Nearly 3,000 patients die every year because of blunders on NHS wards and further 7,500 are left severely harmed
Experts warn that mistakes on the ward will increase because already overstretched staff will be unable to cope with higher numbers of patientsHealth Secretary Jeremy Hunt has admitted that there may still be 'pockets' of poor care like that revealed in Mid Staffordshire in 2008
07:55 GMT, 3 December 2012
Concern: Health Secretary Jeremy Hunt has said that there may still be 'pockets of poor care' in hospitals
Nearly 3,000 patients are dying a year because of needless hospital blunders, figures reveal.
Another 7,500 are severely harmed after being wrongly diagnosed, given incorrect drugs or poorly cared for.
Experts warn that such mistakes will increase because already overstretched staff will be unable to cope with the higher numbers of patients coming into hospitals.
Health Secretary Jeremy Hunt has admitted that there may still be ‘pockets’ of poor care like that revealed in Mid Staffordshire in 2008, where hundreds of patients died needlessly.
Figures obtained by Panorama in a BBC documentary to be aired tonight show that in 2011/12, a total of 2,864 patients died following mistakes by hospital staff.
This is up almost 5 per cent compared to the previous year when there were 2,726 deaths.
Errors include elderly patients being misdiagnosed with cancer when they had heart failure, and being given pointless treatment while they deteriorated.
In other cases nurses or midwives failed to notice chest infections in newborn babies which could have been cured with antibiotics.
Dr Mike Williams, of the University of Exeter, who has carried out studies on hospital safety said: ‘Doctors, nurses, and managers do not realise the level of harm that’s going on hospitals.
‘Most hospitals are now having more and more patients coming through the front door. The money is at standstill, if not reducing.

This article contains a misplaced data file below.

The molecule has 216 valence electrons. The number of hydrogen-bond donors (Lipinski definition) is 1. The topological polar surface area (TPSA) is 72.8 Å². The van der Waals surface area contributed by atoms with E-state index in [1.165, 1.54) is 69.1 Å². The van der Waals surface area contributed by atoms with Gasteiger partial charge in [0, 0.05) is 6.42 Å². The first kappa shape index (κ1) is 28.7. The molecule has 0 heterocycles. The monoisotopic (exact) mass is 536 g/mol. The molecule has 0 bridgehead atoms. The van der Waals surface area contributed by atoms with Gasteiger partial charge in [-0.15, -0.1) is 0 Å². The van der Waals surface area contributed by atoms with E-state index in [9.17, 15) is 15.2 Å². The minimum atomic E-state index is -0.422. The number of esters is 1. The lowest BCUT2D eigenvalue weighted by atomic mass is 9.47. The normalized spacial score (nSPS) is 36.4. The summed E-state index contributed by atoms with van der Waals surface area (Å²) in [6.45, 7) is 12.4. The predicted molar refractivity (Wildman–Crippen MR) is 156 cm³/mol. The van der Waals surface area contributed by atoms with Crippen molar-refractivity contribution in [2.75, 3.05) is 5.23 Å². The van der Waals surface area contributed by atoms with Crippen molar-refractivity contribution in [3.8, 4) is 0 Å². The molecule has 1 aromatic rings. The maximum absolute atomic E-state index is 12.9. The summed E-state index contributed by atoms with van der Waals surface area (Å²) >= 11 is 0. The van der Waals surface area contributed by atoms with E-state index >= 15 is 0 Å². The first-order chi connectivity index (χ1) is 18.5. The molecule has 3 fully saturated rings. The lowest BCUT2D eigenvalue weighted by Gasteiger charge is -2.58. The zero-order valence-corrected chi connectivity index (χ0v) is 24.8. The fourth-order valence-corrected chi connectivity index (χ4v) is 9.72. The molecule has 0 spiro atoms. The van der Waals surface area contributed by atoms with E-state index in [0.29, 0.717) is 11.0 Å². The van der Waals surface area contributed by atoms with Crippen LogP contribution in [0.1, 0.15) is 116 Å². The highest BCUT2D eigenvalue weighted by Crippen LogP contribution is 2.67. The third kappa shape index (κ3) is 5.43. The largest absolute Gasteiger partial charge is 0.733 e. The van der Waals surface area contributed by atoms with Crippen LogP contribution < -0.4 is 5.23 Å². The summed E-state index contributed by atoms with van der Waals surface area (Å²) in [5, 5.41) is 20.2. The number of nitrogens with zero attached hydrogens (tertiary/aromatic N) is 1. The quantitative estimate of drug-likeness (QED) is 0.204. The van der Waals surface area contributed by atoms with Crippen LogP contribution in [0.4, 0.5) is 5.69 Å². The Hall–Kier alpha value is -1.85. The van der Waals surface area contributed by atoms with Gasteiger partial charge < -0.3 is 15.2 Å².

‘The number of staff are therefore at the same level, they’re having to do more work – and work harder and faster.
‘The research is very clear that where staff have to work extremely hard they are much more likely to make mistakes.’
DEATH RATES ALARMINGLY HIGH AT 12 NHS TRUSTS
Death rates at 12 NHS hospital trusts are alarmingly high, says an annual guide from health information firm Dr Foster.
Those with above average death rates include Blackpool Teaching Hospitals, George Eliot Trust in Warwickshire, Medway Foundation Trust in Kent, University Hospitals Birmingham, Walsall, Hull and East Yorkshire, Western Sussex, North Cumbria and Northern Lincolnshire and Goole.
The figures also show that another 7,559 patients were severely harmed by a mistake. This is slightly higher than the preceding 12 months when there were 7,497 such cases.
Peter Walsh, of the charity Action Against Medical Accidents, warned that the current system for monitoring patient safety ‘isn’t fully fit for purpose’.
He said on the Panorama programme that poor care – similar to that which led to the scandal at Mid Staffordshire hospital in 2008 – existed across the Health Service.
Up to 1,200 patients are thought to have died at the hospital from mistakes and neglect between 2005 and 2008.
Mr Walsh, whose organisation receives 3,500 calls a year, said: ‘We see elements of what happened at Mid Staffordshire in hospitals all around the country.
‘Again we see regulators and commissioners, all thinking or wanting to believe that patient safety was somebody else’s responsibility. And it’s a terrible indictment of how the current system still isn’t fully fit for purpose.’
Overstretched: Poor care was revealed in Mid Staffordshire in 2008 where hundreds of patients died needlessly
Shocking: In 2011/12 a total of 2,864 patients died following mistakes by hospital staff (file picture)
In a statement issued to the programme, the Health Secretary said: ‘Whilst failings in care at Mid-Staffordshire NHS Foundation Trust have shocked many, we cannot say with confidence that some of those failings do not exist in pockets elsewhere in the NHS.’
He added: ‘Whilst the majority of patients receive excellent care from the NHS, we still have much to do to ensure quality of care is considered as important as quality of treatment throughout the system.’
■ Panorama – How Safe Is Your Hospital will be screened tonight on BBC1 at 8.30pm.
PARENTS PLEADED IN VAIN
Chest infection: Tragic Joshua Titcombe with his sister Emily
Joshua Titcombe died in hospital from an infection which could have been cured by antibiotics.
His parents were repeatedly dismissed by midwives and nurses who insisted he ‘looked fine’.
the fact he was wheezing and had a very low temperature, they refused
to call the paediatrician claiming he was ‘too busy’.
later emerged that Joshua had picked up a chest infection from his
mother Hoa who had been put on antibiotics immediately after the birth.
Joshua died in November 2008, nine days after he was born at Furness General Hospital, Barrow in Furness, in Cumbria.
An inquest later heard how if he had been given antibiotics there was a 90 per cent chance he would have survived.
coroner accused midwives of ignoring his parents’ concerns, failing to
call a doctor and not properly monitoring him. He also said they had
conspired to try to cover-up their mistakes.